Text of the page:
When you meet with a mortgage originator, you’ll be asked for your income, assets, and permission to check your credit history. Mortgage companies use various guidelines for allowable total debt compared to total income (called the "DTI" ratio), but remember this is only a guideline. It doesn't represent your whole situation as a homeowner. There are simple steps in creating an effective budget every homebuyer should complete on their own before speaking to a mortgage company.
First, look at your total monthly income. While mortgage companies usually qualify people based on their gross income (before taxes come out), remember that is not your true take home pay. Look at your paystub and calculate out your monthly net take home pay. Net income means the actual income deposited into your bank account after taxes, social security, health insurance, and any other payroll deductions are taken out. Make a simple spreadsheet listing net take home pay in your “income” category. If you have multiple incomes in your household, list them all in one column and create a “total income” at the bottom.
Second, review your monthly debt. When a mortgage company calculates what you can qualify for, they generally only consider debt that shows up on your credit report. This typically includes loans, mortgages, and credit cards. Remember you have other monthly obligations including utility bills, maintenance, car insurance, and (if applicable) child care expenses that are not usually on your credit report. Create a column for monthly expenses labeled “debt” and add all of your expenses together at the bottom to create your “total debt” category. If you are paying rent, do not include rent payment in your calculation as the new mortgage payment will take its place.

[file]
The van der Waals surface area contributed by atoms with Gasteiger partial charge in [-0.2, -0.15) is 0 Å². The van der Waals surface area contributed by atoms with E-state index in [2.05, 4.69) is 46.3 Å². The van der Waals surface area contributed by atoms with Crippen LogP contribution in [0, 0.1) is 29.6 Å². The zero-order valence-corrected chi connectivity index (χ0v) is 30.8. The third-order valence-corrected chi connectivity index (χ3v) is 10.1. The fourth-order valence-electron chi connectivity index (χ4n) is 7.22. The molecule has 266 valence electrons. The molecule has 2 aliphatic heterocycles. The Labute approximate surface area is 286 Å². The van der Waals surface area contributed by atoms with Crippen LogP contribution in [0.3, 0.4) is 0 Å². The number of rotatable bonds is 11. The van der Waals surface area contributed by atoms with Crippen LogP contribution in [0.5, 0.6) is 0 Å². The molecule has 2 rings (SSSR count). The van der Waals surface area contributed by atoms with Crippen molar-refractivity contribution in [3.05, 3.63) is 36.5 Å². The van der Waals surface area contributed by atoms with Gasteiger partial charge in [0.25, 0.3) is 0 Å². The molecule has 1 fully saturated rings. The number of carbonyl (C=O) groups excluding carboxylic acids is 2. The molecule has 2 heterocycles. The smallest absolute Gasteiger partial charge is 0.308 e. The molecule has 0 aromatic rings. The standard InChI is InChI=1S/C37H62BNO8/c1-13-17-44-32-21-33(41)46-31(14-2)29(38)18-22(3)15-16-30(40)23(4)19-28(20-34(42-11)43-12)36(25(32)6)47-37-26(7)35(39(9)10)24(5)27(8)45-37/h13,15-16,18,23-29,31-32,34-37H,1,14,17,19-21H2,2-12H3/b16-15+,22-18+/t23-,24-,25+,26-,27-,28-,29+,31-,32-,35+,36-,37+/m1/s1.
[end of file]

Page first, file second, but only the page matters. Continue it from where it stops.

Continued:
Finally, subtract your “total debt” from your “total income.” The number you are left with represents your extra money left over to pay for your new house expense. The housing payment will usually include the principal, interest, real estate taxes, and homeowners insurance. Double check your budget to be sure that you factored in utility bills such as heat, water/sewer tax, electricity, trash removal, and cable.
Surprisingly, your mortgage officer might tell you that you can qualify for more than what you are actually comfortable paying. Creating a budget beforehand ensures you will not get into a situation where you fall in love with a house outside of your comfortable range. Now you are ready to find out from your mortgage officer a reasonable price range based on your comfortable monthly budget. Happy house searching!